Managing Mental Health through Resilience in the Workplace


Managing Mental Health through Resilience in the Workplace

In Australia, mental illness severely impacts our society, both socially and economically.  How common is mental illness?  The Australian Bureau of Statistics revealed that roughly one in every five Australian adults, aged between 16 – 85 years will suffer from at least one of the most common forms of mental illness in any given year, whilst 45% will experience a mental health / substance-use disorder at some point in their lives.  As a consequence of poor mental health, a survey revealed that approximately 25% of employees missed work each year due to stress and related reasons.  In addition to the significant effect that poor mental health plays on the economy, it is also important for employers to realise that an unhealthy workplace environment is likely to cause undue stress and, therefore, contribute or even exacerbate the development of a mental illness.

In many organisations stress is the catalyst behind poor mental health, especially when it becomes excessive.  Managing stress is the key to maintaining healthy employees, which in turn contributes to a healthier business.  Managing stress in the workplace starts with awareness of the illness and the signs that indicate employees are struggling with the demands of the workplace.

Signs of stress in employees include:
  • Prolonged feelings of sadness / a lack of motivation
  • Lack of sleep / tiredness
  • Social withdrawal
  • A decline in work performance
  • Substance abuse
  • Emotional instability (for example, hot temper, uncontrollable laughing or crying).

Managing mental health in the workplace is not as simple as just making a few changes to the workplace environment; it demands a holistic approach. 

Kuntz, Malinen and Näswall (2017) have suggested organisational resilience is essential to mitigate the harmful effects of workplace stress. From their perspective, resilience is an organisation’s capacity to continually develop resources and identify opportunities to increase competitive advantage, not only in the aftermath of a crisis but also in stable environments to ensure preparedness for change and challenges.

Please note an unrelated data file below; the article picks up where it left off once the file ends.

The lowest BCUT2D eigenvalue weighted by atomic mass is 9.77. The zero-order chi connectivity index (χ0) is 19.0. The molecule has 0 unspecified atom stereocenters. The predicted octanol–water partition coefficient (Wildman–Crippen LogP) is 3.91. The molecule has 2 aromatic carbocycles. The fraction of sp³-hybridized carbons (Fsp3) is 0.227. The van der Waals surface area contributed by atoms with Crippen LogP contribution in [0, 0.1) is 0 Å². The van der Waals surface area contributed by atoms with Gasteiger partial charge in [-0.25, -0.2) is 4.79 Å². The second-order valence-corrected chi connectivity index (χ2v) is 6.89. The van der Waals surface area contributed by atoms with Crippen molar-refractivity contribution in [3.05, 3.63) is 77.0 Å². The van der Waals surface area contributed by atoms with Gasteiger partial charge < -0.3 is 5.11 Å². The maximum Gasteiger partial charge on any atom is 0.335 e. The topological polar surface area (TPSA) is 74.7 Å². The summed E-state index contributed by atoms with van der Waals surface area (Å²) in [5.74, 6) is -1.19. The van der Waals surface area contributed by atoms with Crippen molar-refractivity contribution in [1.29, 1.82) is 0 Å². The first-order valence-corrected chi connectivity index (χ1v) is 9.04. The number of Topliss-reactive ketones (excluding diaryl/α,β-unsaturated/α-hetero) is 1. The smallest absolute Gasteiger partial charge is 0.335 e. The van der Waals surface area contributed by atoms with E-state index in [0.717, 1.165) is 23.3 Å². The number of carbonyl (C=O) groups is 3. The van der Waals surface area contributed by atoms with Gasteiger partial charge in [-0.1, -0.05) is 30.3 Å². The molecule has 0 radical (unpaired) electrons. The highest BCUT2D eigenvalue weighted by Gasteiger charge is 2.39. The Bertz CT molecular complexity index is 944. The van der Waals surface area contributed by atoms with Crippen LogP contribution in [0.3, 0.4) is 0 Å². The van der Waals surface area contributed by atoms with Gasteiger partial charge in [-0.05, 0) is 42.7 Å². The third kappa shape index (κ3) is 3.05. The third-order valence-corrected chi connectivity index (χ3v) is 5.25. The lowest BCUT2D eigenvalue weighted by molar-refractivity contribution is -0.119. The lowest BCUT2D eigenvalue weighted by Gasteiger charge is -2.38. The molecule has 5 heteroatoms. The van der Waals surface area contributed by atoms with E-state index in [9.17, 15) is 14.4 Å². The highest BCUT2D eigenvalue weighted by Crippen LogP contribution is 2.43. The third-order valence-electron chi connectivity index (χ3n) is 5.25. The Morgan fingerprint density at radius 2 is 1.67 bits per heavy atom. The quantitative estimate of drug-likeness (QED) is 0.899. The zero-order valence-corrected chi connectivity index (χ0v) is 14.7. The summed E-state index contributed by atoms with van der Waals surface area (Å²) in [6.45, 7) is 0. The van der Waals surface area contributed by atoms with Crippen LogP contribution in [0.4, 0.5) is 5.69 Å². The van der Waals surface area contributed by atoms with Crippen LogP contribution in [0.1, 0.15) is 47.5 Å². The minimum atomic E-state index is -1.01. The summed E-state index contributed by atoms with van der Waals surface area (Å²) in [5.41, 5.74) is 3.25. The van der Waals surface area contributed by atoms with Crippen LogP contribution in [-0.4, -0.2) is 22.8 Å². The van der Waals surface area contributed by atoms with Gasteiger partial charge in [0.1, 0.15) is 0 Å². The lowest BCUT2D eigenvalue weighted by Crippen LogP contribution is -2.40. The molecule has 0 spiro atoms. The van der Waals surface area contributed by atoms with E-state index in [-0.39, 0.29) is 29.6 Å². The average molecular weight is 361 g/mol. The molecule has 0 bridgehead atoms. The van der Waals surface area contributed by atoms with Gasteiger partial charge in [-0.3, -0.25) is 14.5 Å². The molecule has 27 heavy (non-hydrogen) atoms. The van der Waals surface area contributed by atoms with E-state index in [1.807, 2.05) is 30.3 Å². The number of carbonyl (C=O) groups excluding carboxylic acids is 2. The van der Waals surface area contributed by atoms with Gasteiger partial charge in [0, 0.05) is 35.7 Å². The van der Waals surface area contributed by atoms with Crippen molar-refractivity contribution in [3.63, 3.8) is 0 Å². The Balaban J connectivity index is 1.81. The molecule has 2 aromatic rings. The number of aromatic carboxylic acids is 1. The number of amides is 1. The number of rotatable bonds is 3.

With this in mind, strategies to manage mental health need to provide a buffer to stressors and provide enough flexibility to help when an employee’s circumstances make life too stressful. Improvements to both organisational and employee resilience can be easily implemented through workplace initiatives.

Examples of these organisational strategies include:

Limit extra working hours: Statistics show that 5 million Australians are working more than 40 hours per week. It is inevitable that on occasion employees will need to work longer to complete projects, but where possible, keep employees to reasonable hours. 

Schedule meetings only during primary work hours: this helps to put employees at ease knowing that their non-working hours are protected and are free to plan as they please.

Encourage regular breaks: Encourage employees to take some time to walk, stretch and leave the workplace during lunch in order to feel more ‘refreshed’.  A small break once an hour or an afternoon tea break can help recharge staff.

Minimise taking work home: this is important for maintaining that ‘work-life balance’ for overall mental health and well-being.

Encourage flexibility in working conditions: flexible locations, flexible hours, flexible rostering and flexible working patterns all help by tailoring the work to the style which best suits the employee.  

Frequently offer EAP: Employee Assistance Programs can greatly improve mental health and should be provided to employees as an option as much as possible.

Another way to help manage stress in the workplace is through ensuring the physical health of employees. That includes getting appropriate sleep and having healthy and nutritional meals.  Since 2009, research by the Food & Mood Centre concluded that ‘better quality diets are consistently associated with reduced depression risk, while unhealthy dietary patterns are associated with increased depression and anxiety’.